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Missile defence system ready for induction: DRDO chief

In ‘Walk the Talk’ programme,DRDO chief confirms system has destroyed incoming missiles in tests.

Written by Express News Service | New Delhi |
April 28, 2012 2:35:54 am

India’s missile defence system is ready for induction,V K Saraswat,chief of Defence Research & Development Organisation (DRDO),has said.

A two-layer shield will be put over the national capital,Saraswat said. He confirmed that the system has already destroyed incoming missiles in four tests.

“We have identified the advanced air defence (AAD) missile and the PAD which has no acronym and is for exo-atmospheric interception (upwards of 30 km). The AAD is for endo-atmospheric interception. In two layers we intend to put it as part of the Delhi (air) defence,” Saraswat said in an interview to The Indian Express Editor-in-Chief Shekhar Gupta for NDTV 24X7’s ‘Walk the Talk’ programme.

Saraswat said DRDO had used modified Prithvi missiles as simulated targets and demonstrated the capability of hitting missiles with the range of over 2,000 km. The Indian system is at par with the US Patriot 3 missile defence system,he said.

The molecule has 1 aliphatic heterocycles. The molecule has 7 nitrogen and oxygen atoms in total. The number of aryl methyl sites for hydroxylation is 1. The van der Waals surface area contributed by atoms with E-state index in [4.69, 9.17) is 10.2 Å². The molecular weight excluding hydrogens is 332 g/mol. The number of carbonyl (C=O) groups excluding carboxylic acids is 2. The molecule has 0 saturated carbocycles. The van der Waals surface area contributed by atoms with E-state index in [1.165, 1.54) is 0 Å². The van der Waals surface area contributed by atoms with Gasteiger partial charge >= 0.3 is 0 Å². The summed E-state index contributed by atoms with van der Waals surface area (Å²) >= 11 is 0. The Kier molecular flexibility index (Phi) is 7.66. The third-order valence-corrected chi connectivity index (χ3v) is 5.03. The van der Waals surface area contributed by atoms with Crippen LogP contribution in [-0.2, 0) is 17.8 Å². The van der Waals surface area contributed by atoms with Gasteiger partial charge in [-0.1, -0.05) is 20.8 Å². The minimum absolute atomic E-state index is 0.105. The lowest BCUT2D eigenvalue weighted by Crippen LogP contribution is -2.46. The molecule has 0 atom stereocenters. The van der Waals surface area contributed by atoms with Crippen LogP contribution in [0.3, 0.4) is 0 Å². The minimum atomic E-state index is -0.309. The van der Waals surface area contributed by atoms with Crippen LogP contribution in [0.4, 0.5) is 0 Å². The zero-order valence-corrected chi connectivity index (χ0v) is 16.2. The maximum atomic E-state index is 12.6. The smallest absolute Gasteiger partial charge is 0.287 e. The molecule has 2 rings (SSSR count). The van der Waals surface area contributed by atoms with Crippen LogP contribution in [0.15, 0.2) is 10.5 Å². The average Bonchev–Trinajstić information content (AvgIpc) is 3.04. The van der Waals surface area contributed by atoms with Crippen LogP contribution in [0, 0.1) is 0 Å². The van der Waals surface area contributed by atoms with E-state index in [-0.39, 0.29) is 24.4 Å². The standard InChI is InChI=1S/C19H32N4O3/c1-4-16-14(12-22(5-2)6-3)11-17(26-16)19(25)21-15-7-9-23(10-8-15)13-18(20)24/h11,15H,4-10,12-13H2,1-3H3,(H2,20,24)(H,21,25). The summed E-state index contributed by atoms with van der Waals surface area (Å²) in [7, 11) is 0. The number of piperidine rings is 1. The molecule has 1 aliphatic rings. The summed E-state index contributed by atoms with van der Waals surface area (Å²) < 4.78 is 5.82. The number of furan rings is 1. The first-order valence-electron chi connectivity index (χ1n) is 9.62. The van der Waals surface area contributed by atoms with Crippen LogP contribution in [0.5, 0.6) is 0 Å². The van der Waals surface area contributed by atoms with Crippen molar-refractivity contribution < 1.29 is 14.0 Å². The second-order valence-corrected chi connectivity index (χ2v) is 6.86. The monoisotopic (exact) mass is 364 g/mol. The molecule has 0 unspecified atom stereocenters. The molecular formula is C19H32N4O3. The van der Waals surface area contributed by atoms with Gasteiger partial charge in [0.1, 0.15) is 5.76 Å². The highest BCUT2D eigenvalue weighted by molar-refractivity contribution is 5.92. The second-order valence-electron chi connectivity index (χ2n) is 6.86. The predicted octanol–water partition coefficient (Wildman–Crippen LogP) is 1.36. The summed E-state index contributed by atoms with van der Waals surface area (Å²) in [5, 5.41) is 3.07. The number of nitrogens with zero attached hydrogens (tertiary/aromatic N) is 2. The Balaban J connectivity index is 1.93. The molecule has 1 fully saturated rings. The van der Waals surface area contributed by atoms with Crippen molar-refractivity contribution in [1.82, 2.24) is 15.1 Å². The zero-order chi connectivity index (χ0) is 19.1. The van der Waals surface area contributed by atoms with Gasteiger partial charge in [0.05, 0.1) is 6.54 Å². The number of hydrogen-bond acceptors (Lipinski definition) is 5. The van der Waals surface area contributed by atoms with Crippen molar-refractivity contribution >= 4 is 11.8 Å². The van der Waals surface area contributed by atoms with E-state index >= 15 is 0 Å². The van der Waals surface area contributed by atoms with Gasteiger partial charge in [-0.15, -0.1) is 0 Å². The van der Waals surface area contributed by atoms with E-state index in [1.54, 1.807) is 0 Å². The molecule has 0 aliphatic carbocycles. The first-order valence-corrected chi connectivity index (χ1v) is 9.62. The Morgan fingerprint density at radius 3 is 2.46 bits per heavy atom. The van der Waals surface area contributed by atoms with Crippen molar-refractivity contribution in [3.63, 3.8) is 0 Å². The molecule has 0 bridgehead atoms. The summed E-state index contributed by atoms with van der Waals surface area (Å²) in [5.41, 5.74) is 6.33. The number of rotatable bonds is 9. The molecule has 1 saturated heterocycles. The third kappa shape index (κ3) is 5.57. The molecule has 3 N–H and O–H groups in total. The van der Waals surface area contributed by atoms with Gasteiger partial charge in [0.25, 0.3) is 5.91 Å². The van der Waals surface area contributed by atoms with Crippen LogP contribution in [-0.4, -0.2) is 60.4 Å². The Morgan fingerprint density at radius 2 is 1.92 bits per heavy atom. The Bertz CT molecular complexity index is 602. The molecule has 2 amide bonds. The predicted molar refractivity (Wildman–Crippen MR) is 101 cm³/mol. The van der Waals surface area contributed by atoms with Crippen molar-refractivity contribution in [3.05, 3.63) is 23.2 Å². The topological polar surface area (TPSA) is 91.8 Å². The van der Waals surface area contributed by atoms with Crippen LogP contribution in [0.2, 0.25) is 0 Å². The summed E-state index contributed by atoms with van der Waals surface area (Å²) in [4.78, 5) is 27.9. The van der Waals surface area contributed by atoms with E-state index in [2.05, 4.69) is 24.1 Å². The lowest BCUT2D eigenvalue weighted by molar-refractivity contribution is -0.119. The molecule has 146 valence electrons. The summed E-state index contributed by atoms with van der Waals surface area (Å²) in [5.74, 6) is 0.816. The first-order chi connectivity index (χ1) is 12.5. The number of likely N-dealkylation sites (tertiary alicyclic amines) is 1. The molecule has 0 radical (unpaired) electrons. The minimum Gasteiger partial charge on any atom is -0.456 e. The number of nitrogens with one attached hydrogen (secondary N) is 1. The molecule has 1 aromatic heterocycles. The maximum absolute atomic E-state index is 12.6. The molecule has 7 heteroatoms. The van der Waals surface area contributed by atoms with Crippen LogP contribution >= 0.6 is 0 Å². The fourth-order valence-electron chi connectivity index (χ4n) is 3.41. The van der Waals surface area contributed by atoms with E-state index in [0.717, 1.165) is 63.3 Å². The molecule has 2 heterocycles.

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Asked when the system would be put in place over the capital,Saraswat said,“This system is now ready for induction.”

The nuclear capable Agni V missile which India tested successfully last week has “taken deterrence of the country to a high level”,Saraswat said. The missile will be ready for induction in two years,he said.

The DRDO chief described Agni V as a 5,000-km plus missile with a maximum range of 5,500-5,800 km.

He said there was no pressure at any time to understate the range.

“We have not understated the range. As a missile designer and a person also involved a lot in policy planning,(I can say) we as a nation don’t have to hide anything with respect to our capabilities,” Saraswat said.

China’s state-run Global Times had reported that India cut Agni V’s range from the original 9,000 km under NATO pressure. The daily also quoted a Chinese military researcher as saying the missile could actually hit targets 8,000 km away.

Saraswat said the Tatra trucks,which have become controversial following Army Chief Gen V K Singh’s bribery allegations,have been in use since 1986,and DRDO has never had a problem with them. He disclosed that India’s wheel mounted strategic defence too is based on Tatra systems. “For strategic deterrence,we have rail systems and we have wheel based systems. Whereever we have wheeled systems,it is Tatra,” Saraswat said.

He also revealed that DRDO is working on an improved Armour Piercing Fin Stabilised Discarding Sabot (APFSDS) anti-tank ammunition,of which the Army faces a severe shortage. The scientist said the shortage of ammunition was because imports had not worked out for a higher grade of the system required after Kargil.

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